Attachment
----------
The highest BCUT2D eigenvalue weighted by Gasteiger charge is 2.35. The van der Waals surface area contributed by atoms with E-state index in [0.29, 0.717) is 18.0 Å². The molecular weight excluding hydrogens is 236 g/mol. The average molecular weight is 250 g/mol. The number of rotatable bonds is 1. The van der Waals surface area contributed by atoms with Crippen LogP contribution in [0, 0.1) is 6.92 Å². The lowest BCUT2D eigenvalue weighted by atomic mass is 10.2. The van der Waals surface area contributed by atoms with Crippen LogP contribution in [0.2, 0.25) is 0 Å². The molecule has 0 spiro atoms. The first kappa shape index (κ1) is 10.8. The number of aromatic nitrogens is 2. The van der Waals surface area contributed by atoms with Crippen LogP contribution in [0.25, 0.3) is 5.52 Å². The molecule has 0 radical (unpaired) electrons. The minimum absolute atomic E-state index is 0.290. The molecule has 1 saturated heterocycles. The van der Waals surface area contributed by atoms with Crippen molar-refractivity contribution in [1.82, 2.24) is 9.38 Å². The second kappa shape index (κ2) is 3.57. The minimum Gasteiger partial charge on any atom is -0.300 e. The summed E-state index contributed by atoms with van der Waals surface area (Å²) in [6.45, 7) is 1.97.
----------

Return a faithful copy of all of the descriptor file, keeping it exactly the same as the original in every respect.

The highest BCUT2D eigenvalue weighted by Gasteiger charge is 2.35. The van der Waals surface area contributed by atoms with E-state index in [0.29, 0.717) is 18.0 Å². The molecular weight excluding hydrogens is 236 g/mol. The average molecular weight is 250 g/mol. The number of rotatable bonds is 1. The van der Waals surface area contributed by atoms with Crippen LogP contribution in [0, 0.1) is 6.92 Å². The lowest BCUT2D eigenvalue weighted by atomic mass is 10.2. The van der Waals surface area contributed by atoms with Crippen LogP contribution in [0.2, 0.25) is 0 Å². The molecule has 0 spiro atoms. The first kappa shape index (κ1) is 10.8. The number of aromatic nitrogens is 2. The van der Waals surface area contributed by atoms with Crippen LogP contribution in [0.25, 0.3) is 5.52 Å². The molecule has 0 radical (unpaired) electrons. The minimum absolute atomic E-state index is 0.290. The molecule has 1 saturated heterocycles. The van der Waals surface area contributed by atoms with Crippen molar-refractivity contribution in [1.82, 2.24) is 9.38 Å². The second kappa shape index (κ2) is 3.57. The minimum Gasteiger partial charge on any atom is -0.300 e. The summed E-state index contributed by atoms with van der Waals surface area (Å²) in [6.45, 7) is 1.97.